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01011001 - Ayreon

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Genre: Rock - Progressive Rock / Artist: Ayreon, Arjen Luccasson, Bob Catley, Hansi Kursch, Michael Romeo, Anneke van Giersbergen, Ty Tabor, Daniel Gildenlow, Jonas Renke, Tomas Bodin / Audio CD released 2008-01-28 at Inside Out

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      05.02.2008 14:28
      Very helpful



      Ayreon's seventh album (2008).

      It's been four years since his masterwork 'The Human Equation,' and Arjen Lucassen has put together another Ayreon album that's all but destined to pale in comparison. After that album's conscious departure from the typical Ayreon fare, at least thematically, '01011001' (not to be confused with the Star Trek episode '11001001' which is completely different in all but stupid title) is the inevitable return to Ayreon's comfort zone of the sci-fi rock opera. It's also the long-awaited final revelation concerning just what happened to humanity in that fatal year 2085, first referenced way back in the first Ayreon album, and just what it is that connects aquatic aliens and Electric Castles to Universal Migrators and their Dream Sequencers.

      For trying so hard to 'Connect the Dots,' as Lucassen wryly puts it in the self-referential song, his latest project appears to be something of a burden, and even for all of his incredible imaginings the end result is a little disappointing. It's all logical and makes more sense of the connections between previous albums than I would have thought possible, but for taking such a serious sci-fi tone complete with a resurgence of the social critique from 'The Final Experiment,' this misses out almost entirely on the unadulterated, zany fun of something like 'Into the Electric Castle.' The only time it comes close is in the opening song of disc two, as the aliens fly on a comet towards their new, prehistoric home and debate the consequences of their arrival to its reptilian population ("They may all die, don't you think we should check it out?") Unfortunately, most of the album lacks this playful, B-movie sense of adventure, and although it's all well written and quite clever, it's really only the major deviations into more domestic, Earth-bound matters that strike a chord, and end up being by far the best songs here.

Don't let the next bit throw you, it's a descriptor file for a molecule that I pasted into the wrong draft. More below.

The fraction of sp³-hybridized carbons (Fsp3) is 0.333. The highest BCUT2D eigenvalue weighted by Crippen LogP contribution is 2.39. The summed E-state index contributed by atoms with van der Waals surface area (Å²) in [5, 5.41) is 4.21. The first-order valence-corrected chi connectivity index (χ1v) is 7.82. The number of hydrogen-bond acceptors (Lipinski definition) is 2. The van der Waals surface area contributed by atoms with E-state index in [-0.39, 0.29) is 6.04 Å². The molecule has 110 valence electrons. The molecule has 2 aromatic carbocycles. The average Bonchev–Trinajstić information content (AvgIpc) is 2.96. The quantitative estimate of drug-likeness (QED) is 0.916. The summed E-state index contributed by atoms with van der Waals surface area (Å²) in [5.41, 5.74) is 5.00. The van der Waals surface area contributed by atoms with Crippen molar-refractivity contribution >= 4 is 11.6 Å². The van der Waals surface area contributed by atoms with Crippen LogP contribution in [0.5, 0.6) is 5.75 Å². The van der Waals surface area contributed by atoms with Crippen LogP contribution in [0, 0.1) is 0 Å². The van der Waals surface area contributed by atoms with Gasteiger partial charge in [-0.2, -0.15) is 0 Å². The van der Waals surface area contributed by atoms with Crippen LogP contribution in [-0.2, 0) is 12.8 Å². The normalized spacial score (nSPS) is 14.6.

As with its concept, Ayreon's music is breaking no new ground on this static release, and indulges in a similar connective pattern throughout the previous discography, resulting in a dominant mix of the multi-character rock opera 'Into the Electric Castle' and the heavily synthesised sound of the 'Universal Migrator' albums, with occasional songs landing more exclusively in the folky, acoustic rock of 'The Human Equation' or the atmospheric prog of 'The Dream Sequencer,' though never exceeding them. This was a disappointment to me after the exciting new ideas of the radically progressive and very heavy metal of 'The Human Equation,' but in the long run is forgivable and even appropriate as what looks determined to be the final chapter in this incredibly loosely-connected Ayreon saga, and can only spur Lucassen on to try more extreme and inventive directions in the future. Of course, in the shorter term it leaves the most recent Ayreon album sounding mostly overlong, derivative and frequently quite boring.

      Just like 'Into the Electric Castle' and 'The Human Equation' the story is split across two CDs, but this is the only instance of this seeming like a disc too many. The ten-minute songs are often far too repetitive and similar to each other, despite boasting impressive vocal work as the lyrics are ploughed through by various big names in the metal world, and neither the prog nor the metal fans of Ayreon are going to be particularly satisfied with the predominantly electronic sound that rarely throws out an original riff or melody, at least until the second disc. Even the singers themselves aren't as interesting or diverse as the cast of 'The Human Equation,' and the emphasis on gruff ballad tones from Jørn Lande and Daniel Gildenlow alongside opera vocals and the return of the Gathering's Anneke van Giersbergen makes for a very samey sound throughout, which even the legendary Hansi Kursch is unable to save us from thanks to his perseverance with the same Russell Mael impersonation that's spoiled the last two Blind Guardian albums.